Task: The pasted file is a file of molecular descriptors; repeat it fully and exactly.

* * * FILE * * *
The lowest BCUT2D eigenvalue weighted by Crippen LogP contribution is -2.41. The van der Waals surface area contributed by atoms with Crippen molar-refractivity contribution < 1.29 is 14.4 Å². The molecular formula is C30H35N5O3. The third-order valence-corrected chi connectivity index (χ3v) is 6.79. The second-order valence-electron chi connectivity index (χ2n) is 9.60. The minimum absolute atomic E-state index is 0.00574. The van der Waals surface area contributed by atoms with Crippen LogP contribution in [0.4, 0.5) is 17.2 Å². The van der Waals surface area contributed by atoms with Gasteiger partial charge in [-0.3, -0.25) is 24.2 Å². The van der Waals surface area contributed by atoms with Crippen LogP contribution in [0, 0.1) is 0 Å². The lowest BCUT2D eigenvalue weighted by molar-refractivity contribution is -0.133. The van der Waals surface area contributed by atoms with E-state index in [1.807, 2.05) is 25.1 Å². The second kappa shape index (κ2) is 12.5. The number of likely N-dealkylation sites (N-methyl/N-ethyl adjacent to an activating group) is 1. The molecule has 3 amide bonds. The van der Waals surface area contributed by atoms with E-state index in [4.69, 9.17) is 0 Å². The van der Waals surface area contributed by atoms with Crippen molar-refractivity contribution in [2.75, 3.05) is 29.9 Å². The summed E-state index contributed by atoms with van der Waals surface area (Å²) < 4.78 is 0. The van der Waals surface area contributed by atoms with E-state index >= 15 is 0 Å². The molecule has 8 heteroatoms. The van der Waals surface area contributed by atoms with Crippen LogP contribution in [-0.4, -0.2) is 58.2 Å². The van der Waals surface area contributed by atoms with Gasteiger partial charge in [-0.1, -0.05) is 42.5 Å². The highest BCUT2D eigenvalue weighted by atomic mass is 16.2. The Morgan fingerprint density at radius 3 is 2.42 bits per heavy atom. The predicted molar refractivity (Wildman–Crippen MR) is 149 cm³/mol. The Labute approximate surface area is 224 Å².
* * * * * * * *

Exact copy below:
The lowest BCUT2D eigenvalue weighted by Crippen LogP contribution is -2.41. The van der Waals surface area contributed by atoms with Crippen molar-refractivity contribution < 1.29 is 14.4 Å². The molecular formula is C30H35N5O3. The third-order valence-corrected chi connectivity index (χ3v) is 6.79. The second-order valence-electron chi connectivity index (χ2n) is 9.60. The minimum absolute atomic E-state index is 0.00574. The van der Waals surface area contributed by atoms with Crippen LogP contribution in [0.4, 0.5) is 17.2 Å². The van der Waals surface area contributed by atoms with Gasteiger partial charge in [-0.3, -0.25) is 24.2 Å². The van der Waals surface area contributed by atoms with Crippen LogP contribution in [0, 0.1) is 0 Å². The lowest BCUT2D eigenvalue weighted by molar-refractivity contribution is -0.133. The van der Waals surface area contributed by atoms with E-state index in [1.807, 2.05) is 25.1 Å². The second kappa shape index (κ2) is 12.5. The number of likely N-dealkylation sites (N-methyl/N-ethyl adjacent to an activating group) is 1. The molecule has 3 amide bonds. The van der Waals surface area contributed by atoms with E-state index in [4.69, 9.17) is 0 Å². The van der Waals surface area contributed by atoms with Crippen molar-refractivity contribution in [2.75, 3.05) is 29.9 Å². The summed E-state index contributed by atoms with van der Waals surface area (Å²) < 4.78 is 0. The van der Waals surface area contributed by atoms with E-state index >= 15 is 0 Å². The molecule has 8 heteroatoms. The van der Waals surface area contributed by atoms with Crippen LogP contribution in [-0.4, -0.2) is 58.2 Å². The van der Waals surface area contributed by atoms with Gasteiger partial charge in [-0.1, -0.05) is 42.5 Å². The highest BCUT2D eigenvalue weighted by atomic mass is 16.2. The Morgan fingerprint density at radius 3 is 2.42 bits per heavy atom. The predicted molar refractivity (Wildman–Crippen MR) is 149 cm³/mol. The Labute approximate surface area is 224 Å².